Gold ETFs, Googling Unemployment, LFP

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Gold ETFs, Googling Unemployment, LFP

Published 11/5/20 in the DataTrek Morning Briefing

Three Data items today:

#1: As we recently highlighted, exchange traded fund investors around the world are driving marginal gold demand and therefore near-term price moves.

That trend is clearly visible in this chart from the World Gold Council’s latest ETF flows commentary. It shows gold prices (gold-colored line) against the amount of gold purchased by ETFs in troy tons by region (North America in purple, Europe in green, Asia in red). The time frame is monthly back to October 2018:

The WGC made the following useful points in its report:

  • October saw the lowest gold ETF inflows of the year. Net purchases totaled 20.3 tons, well off the 2020 monthly average of 110.6 tons.
  • Virtually all of October’s demand came from European funds (20.2 tons), with small adds from North American ETFs (1.8 tons) and Asian funds (1.1 tons) offset by rest of world redemptions (2.8 tons).
  • Two UK based gold ETFs, a Wisdom Tree physical gold/pound hedged product and an Invesco physical gold fund, were responsible for most (13 tons, 65 percent) of European regional demand.

Takeaway: the price of gold has been treading water for 3 months now, with ETF demand offsetting declining jewelry/industrial demand, but October’s fund flows show investor interest has been waning of late. We assume fears of a hard Brexit drove UK fund demand last month, and that became gold’s marginal bid in October. Given a wide range of macro uncertainties going into 2021, we believe gold ETF demand will remain reasonably strong and therefore continue to like the asset.

#2: Looking ahead to tomorrow’s US Employment Situation report, the latest labor market datapoints have not been particularly reassuring. The ADP report of jobs added in October out yesterday missed by 235,000 (365,000 reported, 600,000 expected). Today’s Initial Claims report of 751,000 was 23,000 higher than expectations and basically flat to last week on a non-seasonally adjusted basis (only 543 fewer reported new claims).

Our go-to dataset to understand US joblessness is the Google Trends search volume chart for “unemployment”. This captures the number of online queries for any search that includes that word. Worth noting: “unemployment” searches since March 1st are extremely common, almost as frequently googled as “Trump” over this timeframe and 3x more searched than “Biden”.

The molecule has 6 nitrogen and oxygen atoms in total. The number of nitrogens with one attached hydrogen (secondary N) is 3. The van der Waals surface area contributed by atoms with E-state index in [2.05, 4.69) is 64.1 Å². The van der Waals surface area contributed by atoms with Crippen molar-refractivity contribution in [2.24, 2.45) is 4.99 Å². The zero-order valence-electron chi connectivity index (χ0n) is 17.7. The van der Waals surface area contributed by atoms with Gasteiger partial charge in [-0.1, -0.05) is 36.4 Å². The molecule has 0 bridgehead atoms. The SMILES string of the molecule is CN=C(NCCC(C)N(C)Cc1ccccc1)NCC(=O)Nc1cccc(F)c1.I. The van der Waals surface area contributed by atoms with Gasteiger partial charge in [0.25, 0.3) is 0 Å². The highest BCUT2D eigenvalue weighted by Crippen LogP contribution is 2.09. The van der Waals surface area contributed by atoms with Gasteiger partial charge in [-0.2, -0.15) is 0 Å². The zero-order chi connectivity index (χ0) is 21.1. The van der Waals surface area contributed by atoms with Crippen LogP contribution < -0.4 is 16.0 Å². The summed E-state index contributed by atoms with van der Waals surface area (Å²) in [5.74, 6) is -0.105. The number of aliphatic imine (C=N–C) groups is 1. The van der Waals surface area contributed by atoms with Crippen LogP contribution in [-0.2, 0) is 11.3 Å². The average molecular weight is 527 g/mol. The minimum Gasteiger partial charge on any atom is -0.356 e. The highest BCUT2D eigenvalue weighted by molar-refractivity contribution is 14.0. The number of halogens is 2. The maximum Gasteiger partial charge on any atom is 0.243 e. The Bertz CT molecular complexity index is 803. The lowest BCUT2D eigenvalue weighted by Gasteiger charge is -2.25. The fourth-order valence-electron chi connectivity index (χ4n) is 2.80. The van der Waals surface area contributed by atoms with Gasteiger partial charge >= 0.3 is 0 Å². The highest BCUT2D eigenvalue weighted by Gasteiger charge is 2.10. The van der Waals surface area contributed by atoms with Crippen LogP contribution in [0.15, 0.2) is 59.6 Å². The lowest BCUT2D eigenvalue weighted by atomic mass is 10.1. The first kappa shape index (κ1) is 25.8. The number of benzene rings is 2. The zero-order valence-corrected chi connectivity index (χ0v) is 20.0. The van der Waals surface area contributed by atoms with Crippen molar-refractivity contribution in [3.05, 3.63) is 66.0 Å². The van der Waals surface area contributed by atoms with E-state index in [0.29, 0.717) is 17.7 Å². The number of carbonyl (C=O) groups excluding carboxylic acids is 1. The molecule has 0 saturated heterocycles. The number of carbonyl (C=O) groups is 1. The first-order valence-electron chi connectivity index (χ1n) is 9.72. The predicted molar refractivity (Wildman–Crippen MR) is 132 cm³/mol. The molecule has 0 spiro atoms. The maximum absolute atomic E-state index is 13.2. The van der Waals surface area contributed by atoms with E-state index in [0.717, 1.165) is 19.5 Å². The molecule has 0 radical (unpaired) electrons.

Here is the Google Trends chart of US search volumes for “unemployment” from March 1st to today (peak of 100 towards the left, dated April 13th, current reading of 31, dated November 2nd):

Two points worth noting:

  • The overall trend is still clearly downward. Those peaks you see in this sawtooth pattern are Mondays and the troughs are Saturdays. We’re making lower highs and lower lows almost every week.
  • While current search volumes are two thirds lower than the peak, they are still 10x higher than pre-pandemic levels.

Takeaway: based on this data, we expect tomorrow’s Jobs Report to show only modest improvement in US labor market conditions.

#3: We listened to Chair Powell’s press conference this afternoon and, while it was largely routine, questions about the need for further fiscal stimulus nudged us to look at labor force participation (LFP) once again. The chart below shows the percent of working age Americans (25-54 years old) who are either employed or looking for work going back to 1990:

Two brief comments on this:

  • Recessions now damage LFP for far longer than just the period of any economic contraction. You can see how the 1991 recession (leftmost gray bar) did not really ding LFP because US female participation was still rising in the 1990s (it peaked in 1999).

    But look at the declines after the 2001 recession (thin gray bar) and most notably after the Great Recession (thick gray bar). In both cases LFP did not bottom for years.
  • Increasing working aged LFP was a great, if largely untold, story of the 2016 – 2020 economic expansion. After 15 years of structural decline, it improved 2 points and finally returned to pre-Financial Crisis levels. And that was during a period of record low unemployment, which makes it an even more impressive statistic.

Takeaway: As you can see from the LFP data at the far right of the chart, working age participation has recovered modestly but still sits at multi-decade lows. As much as markets may focus on the unemployment rate in tomorrow’s Jobs Report, participation is equally important when considering how quickly the US labor market can recover from the Pandemic Recession and help the economy regain the footing it enjoyed in 2019.


World Gold Council ETF report: